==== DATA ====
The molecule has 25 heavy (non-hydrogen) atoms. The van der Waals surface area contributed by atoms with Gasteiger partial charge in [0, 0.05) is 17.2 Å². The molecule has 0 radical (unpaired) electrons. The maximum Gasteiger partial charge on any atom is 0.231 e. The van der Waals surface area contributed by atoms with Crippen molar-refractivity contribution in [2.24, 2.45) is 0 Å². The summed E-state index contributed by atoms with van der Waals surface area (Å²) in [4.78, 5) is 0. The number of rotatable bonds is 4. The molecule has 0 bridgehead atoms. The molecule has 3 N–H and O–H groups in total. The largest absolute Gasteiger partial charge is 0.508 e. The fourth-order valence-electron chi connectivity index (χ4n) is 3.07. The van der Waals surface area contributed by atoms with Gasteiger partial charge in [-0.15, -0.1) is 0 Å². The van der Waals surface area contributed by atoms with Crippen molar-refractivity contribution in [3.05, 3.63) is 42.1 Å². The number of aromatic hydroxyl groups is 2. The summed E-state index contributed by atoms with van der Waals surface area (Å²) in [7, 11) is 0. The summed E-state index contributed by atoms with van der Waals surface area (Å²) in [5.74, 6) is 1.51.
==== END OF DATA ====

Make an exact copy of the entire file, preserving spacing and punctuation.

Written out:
The molecule has 25 heavy (non-hydrogen) atoms. The van der Waals surface area contributed by atoms with Gasteiger partial charge in [0, 0.05) is 17.2 Å². The molecule has 0 radical (unpaired) electrons. The maximum Gasteiger partial charge on any atom is 0.231 e. The van der Waals surface area contributed by atoms with Crippen molar-refractivity contribution in [2.24, 2.45) is 0 Å². The summed E-state index contributed by atoms with van der Waals surface area (Å²) in [4.78, 5) is 0. The number of rotatable bonds is 4. The molecule has 0 bridgehead atoms. The molecule has 3 N–H and O–H groups in total. The largest absolute Gasteiger partial charge is 0.508 e. The fourth-order valence-electron chi connectivity index (χ4n) is 3.07. The van der Waals surface area contributed by atoms with Gasteiger partial charge in [-0.15, -0.1) is 0 Å². The van der Waals surface area contributed by atoms with Crippen molar-refractivity contribution in [3.05, 3.63) is 42.1 Å². The number of aromatic hydroxyl groups is 2. The summed E-state index contributed by atoms with van der Waals surface area (Å²) in [7, 11) is 0. The summed E-state index contributed by atoms with van der Waals surface area (Å²) in [5.74, 6) is 1.51.